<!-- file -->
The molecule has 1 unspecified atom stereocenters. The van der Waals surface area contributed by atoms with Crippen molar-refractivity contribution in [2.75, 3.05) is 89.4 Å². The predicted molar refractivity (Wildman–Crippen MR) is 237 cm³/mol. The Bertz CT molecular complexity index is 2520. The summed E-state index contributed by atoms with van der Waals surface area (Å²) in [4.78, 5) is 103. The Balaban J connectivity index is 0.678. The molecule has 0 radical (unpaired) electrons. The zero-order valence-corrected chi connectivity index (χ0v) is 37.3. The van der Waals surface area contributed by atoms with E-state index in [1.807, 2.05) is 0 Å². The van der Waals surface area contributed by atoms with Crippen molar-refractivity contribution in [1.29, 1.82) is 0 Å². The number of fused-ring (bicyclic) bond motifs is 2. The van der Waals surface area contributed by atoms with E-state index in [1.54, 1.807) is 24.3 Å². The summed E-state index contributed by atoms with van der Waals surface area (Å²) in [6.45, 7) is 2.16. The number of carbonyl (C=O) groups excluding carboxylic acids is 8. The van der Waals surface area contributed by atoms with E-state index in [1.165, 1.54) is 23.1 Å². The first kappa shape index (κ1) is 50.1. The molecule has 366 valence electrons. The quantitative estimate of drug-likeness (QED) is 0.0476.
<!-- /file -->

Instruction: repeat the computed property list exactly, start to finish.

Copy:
The molecule has 1 unspecified atom stereocenters. The van der Waals surface area contributed by atoms with Crippen molar-refractivity contribution in [2.75, 3.05) is 89.4 Å². The predicted molar refractivity (Wildman–Crippen MR) is 237 cm³/mol. The Bertz CT molecular complexity index is 2520. The summed E-state index contributed by atoms with van der Waals surface area (Å²) in [4.78, 5) is 103. The Balaban J connectivity index is 0.678. The molecule has 0 radical (unpaired) electrons. The zero-order valence-corrected chi connectivity index (χ0v) is 37.3. The van der Waals surface area contributed by atoms with E-state index in [1.807, 2.05) is 0 Å². The van der Waals surface area contributed by atoms with Crippen molar-refractivity contribution in [1.29, 1.82) is 0 Å². The number of fused-ring (bicyclic) bond motifs is 2. The van der Waals surface area contributed by atoms with E-state index in [1.54, 1.807) is 24.3 Å². The summed E-state index contributed by atoms with van der Waals surface area (Å²) in [6.45, 7) is 2.16. The number of carbonyl (C=O) groups excluding carboxylic acids is 8. The van der Waals surface area contributed by atoms with E-state index in [1.165, 1.54) is 23.1 Å². The first kappa shape index (κ1) is 50.1. The molecule has 366 valence electrons. The quantitative estimate of drug-likeness (QED) is 0.0476.